Sterling outlasts Potters
Sterling’s stable of running backs helped the Golden Warriors overcome a spectacular performance Saturday by Morton’s DJ Zahn.
The Potters’ first playoff football appearance since 2007 ended after one round following a 28-21 loss to Sterling at Roscoe Eades Stadium.
“We just didn’t put it all together today,” MHS head coach Jason Thiry said. “We shot ourselves in the foot.”
No. 6 seed Morton (7-3) led twice, then tied the game in the fourth quarter before the Golden Warriors ran for the game-winning touchdown with 3:53 left.
Zahn amassed 254 yards and recorded all three Morton touchdowns. Once he found an opening, Sterling did not have anyone who could slow the senior.
“He carried the team on his shoulders,” said Thiry of Zahn. “That’s a heck of a lot of yards for a playoff game.”
After the teams traded punts, Zahn took the second handoff of Morton’s second drive and sprinted 74 yards for a touchdown.
The Potters forced third-seeded Sterling (8-2) into its second consecutive three-and-out, but lost a fumble.
The Golden Warriors immediately took advantage of excellent field position as Jacob Gilroy fought off defenders for a 15-yard TD run at the 5:28 mark of the first quarter.
That sequence sort of summed up Morton’s afternoon for Thiry — every good play seemed to be offset by something that went wrong.
Over the next six minutes, the teams combined for just one first down. But that changed quickly.
On the third play of the second period, Zahn got loose again and dashed 73 yards to the end zone, giving him 170 on his first nine carries.
Using running backs Gilroy, Bryan Commisso and George Canales, Sterling went 80 yards in seven plays. Commisso’s four-yard plunge knotted the game again at 14 with 8:03 remaining until halftime.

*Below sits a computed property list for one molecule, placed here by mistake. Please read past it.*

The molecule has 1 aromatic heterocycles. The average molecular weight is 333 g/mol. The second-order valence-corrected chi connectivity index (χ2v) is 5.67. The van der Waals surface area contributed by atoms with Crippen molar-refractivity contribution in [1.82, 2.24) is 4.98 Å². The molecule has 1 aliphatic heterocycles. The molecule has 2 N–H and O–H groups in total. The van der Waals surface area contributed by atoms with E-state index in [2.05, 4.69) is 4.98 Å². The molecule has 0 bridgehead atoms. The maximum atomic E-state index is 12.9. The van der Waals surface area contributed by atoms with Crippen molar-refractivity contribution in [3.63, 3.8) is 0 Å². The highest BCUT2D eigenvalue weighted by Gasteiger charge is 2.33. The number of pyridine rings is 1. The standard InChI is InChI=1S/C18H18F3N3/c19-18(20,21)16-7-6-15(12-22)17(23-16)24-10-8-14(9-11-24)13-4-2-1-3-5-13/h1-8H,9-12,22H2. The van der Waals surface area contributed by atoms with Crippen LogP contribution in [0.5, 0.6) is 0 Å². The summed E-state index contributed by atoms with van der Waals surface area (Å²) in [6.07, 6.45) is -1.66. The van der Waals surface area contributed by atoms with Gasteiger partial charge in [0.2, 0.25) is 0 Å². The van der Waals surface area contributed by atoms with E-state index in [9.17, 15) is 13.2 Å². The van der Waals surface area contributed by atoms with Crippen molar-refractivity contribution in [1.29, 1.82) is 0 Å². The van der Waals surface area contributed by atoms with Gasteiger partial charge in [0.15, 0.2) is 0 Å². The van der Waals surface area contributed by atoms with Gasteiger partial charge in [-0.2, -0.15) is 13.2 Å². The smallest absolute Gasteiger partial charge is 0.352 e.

The aforementioned trio all gained between 60 and 80 yards to make up for the loss of season rushing leader Corey Hartz, who was out with a concussion.
Thiry said a good program like Sterling is always going to have a slew of running backs.
It was tied at the break after a block-in-the-back penalty on the Golden Warriors negated a touchdown in the final seconds when the home team took a missed Potter field goal attempt to the house.
Morton made a big stand to start the third quarter.
Sterling kept the ball for more than eight minutes calling 15 running plays, but had to turn the ball over on downs when Commisso was stopped by the Potter defense for a one-yard loss on fourth down and three at the Morton 24.
A bad snap on a Potter punt handed the Golden Warriors possession just nine yards from the goal line.
Commisso’s eight-yard burst at 11:55 of the fourth quarter gave Sterling, the No. 9 ranked final Associated Press 5A state poll, its first lead of the afternoon.
Morton responded with an 11-play, 64-yard scoring drive that created a 21-21 deadlock with 6:30 left.
Zahn racked up 54 of the yards, including a nine-yarder to pay dirt, before Connor Kindred’s third consecutive extra point.
A 57-yard kickoff return set the Golden Warriors up at the Potter 36.
Canales picked up the first 21 yards before Commisso motored the last 15 on another momentum-changing play.
A 15-yard Sterling penalty on Dalton White’s return positioned Morton at the Sterling 48.
Quarterback David Rossi was sacked on third-and-long, forcing the Potters to punt.
Armed with timeouts and enough time with which to work, especially with a big-play weapon on its side, the Morton defense needed to keep the Golden Warriors from picking up a first down.
An offsides penalty shortened Sterling to a third down and three, which it converted with a Commisso seven-yard run.
It ran out the rest of the clock to advance to a second-round matchup with Joliet Catholic.
Only three passes were completed, two by Rossi. He hit Zahn and Joe Pflederer.
Metamora, in 4A, was the only one of four Mid-Illini Conference teams to win in round one.
The Potters engineered a four-win turnaround from 2009, which included an improvement from fifth place to a share of second in the Mid-Illini Conference.
“These seniors did a nice job of getting the program turned around,” Thiry said. “I’m proud of our guys, I thought they had a great year.”